Lhota opens up on fare hikes, LaGuardia accessBy
As the MTA and TWU once again sat down for negotiations toward the end of last week, the new head honco at the transportation authority let loose a few tidbits on a handful of key topics this weekend. In an interview with NBC New York’s Andrew Siff, Lhota offered up his take on everything from looming fare hikes to future subway expansion plans. It left me wanting more, but let’s jump in.
On Fare Hikes: In an attempt to bring regularity to the MTA’s fare structure, Jay Walder announced fare hikes for 2013, 2015 and every two years thereafter. Lhota voice his support for the plan as he said, “How sure is that? It’s going to happen.” The fares will go up next year, in 2015 and in 2017, but it seems as though the MTA will spend the bulk of the added revenue on paying down debt and employee obligations than on providing better service.
On Unrealized Revenue Opportunities: When I spoke with Walder back in late 2010, he discussed his desires to increase MTA revenues through better maximizing retail opportunities, and Lhota is on board with this initiative as well. “We’re trying to look for every place that we possibly can where we have foot traffic, where we can actually have retail operations,” he said. “There are thousands of people who come in here [to Grand Central] on the weekends just to go shopping.”
On Countdown Clocks: With nearly all of the A Division stations receiving countdown clocks, the MTA is eying how best to bring this technology to the rest of the system. I’ll have more on these attempts shortly, but Lhota hopes to accomplish this goal “within two years.”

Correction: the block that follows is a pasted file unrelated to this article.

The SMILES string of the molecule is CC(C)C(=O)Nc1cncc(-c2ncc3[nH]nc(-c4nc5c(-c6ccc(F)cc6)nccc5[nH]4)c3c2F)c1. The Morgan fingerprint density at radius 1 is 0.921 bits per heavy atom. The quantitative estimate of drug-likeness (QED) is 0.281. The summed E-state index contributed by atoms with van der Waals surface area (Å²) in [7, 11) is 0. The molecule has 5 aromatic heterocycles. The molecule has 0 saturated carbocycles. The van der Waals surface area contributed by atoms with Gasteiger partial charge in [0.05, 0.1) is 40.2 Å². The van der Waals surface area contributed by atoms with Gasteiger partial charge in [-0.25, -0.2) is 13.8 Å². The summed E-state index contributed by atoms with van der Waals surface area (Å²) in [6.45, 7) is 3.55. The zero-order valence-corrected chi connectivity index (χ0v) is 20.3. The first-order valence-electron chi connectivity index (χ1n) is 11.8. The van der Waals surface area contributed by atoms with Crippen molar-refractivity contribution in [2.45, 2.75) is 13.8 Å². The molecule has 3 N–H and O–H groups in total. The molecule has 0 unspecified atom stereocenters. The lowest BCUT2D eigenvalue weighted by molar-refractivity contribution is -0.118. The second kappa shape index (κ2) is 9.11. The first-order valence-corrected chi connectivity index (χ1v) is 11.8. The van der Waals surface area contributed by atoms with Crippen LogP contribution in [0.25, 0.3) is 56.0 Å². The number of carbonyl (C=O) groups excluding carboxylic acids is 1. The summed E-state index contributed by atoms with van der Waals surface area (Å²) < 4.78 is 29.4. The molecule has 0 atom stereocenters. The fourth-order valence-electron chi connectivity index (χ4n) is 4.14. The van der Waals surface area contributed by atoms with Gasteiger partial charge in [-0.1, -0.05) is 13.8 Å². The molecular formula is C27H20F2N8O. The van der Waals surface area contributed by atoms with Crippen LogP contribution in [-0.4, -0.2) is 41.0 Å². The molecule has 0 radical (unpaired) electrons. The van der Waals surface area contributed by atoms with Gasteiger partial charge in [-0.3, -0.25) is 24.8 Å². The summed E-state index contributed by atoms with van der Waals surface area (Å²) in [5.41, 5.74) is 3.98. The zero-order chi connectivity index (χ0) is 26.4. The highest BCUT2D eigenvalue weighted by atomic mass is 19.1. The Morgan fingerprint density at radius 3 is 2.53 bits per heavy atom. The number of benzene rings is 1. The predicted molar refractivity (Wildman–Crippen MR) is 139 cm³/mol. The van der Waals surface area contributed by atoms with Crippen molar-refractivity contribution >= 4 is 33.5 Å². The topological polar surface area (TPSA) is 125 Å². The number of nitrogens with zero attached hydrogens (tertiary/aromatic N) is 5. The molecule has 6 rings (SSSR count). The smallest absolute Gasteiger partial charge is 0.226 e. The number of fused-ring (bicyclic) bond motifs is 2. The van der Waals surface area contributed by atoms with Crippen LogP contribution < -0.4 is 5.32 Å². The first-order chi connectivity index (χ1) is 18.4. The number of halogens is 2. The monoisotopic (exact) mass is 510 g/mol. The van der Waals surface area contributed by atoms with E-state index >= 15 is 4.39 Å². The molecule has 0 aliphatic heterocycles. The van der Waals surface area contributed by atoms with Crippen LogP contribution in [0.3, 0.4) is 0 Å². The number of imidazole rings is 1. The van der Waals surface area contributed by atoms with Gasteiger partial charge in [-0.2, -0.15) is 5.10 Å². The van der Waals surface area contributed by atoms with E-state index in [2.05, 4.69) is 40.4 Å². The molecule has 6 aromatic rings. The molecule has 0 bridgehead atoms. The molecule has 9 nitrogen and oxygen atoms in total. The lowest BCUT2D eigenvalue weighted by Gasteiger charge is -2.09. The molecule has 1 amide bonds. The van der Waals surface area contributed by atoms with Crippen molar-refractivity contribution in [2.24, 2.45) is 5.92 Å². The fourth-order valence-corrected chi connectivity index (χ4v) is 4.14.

On FASTRACK: As the MTA has embarked on an early-2012 pilot program created again by Walder that shutters track segments overnight during the week, riders are reportedly noting the improvements, and Lhota and the MTA have vowed to continue it. The program will inch northward next year, and Lhota noted brighter station conditions as one benefit. “Not only did we change all the light bulbs to make them brighter; we also cleaned the backs of them,” he said.
On Access to LaGuardia: Siff, who has long reported on the on-again, off-again efforts to bring the subway to LaGuardia, asked Lhota about subway access for the airport, and Lhota offered up a tiny tidbit. “We’re continuing to look at it. There are a lot of logistical problems. You can’t have an elevated train in the path of landing, so you’d have to submerge it,” he said. Of course, “logistical problems” is also code for NIMBYism, but even considering it offers a faint glimmer of hope. Maybe it’s something the MTA can explore for the capital campaigns once the Fulton St. Transit Center and 7 line extension are in service.
Ultimately, Lhota’s interviews in the early goings have given us a glimpse into his inner workings. I was initially skeptical of the appointment, but he has inherited an MTA that, while not perfect by a long shot, has been on a better path of late. He’s willing to acknowledge that and stick to the path. At some point, he’ll have to start forging his own path, but for now, he can push forward on efforts begun by his predecessor.
As he moves his agenda forward, Lhota, a train rider, seems to recognize what New Yorkers want, and I think his statement is key toward a better appreciation and support of transit by its riders. “I want it to work better, cleaner, faster and more frequent,” he said. “That’s not overly sexy, but that’s what New Yorkers want.”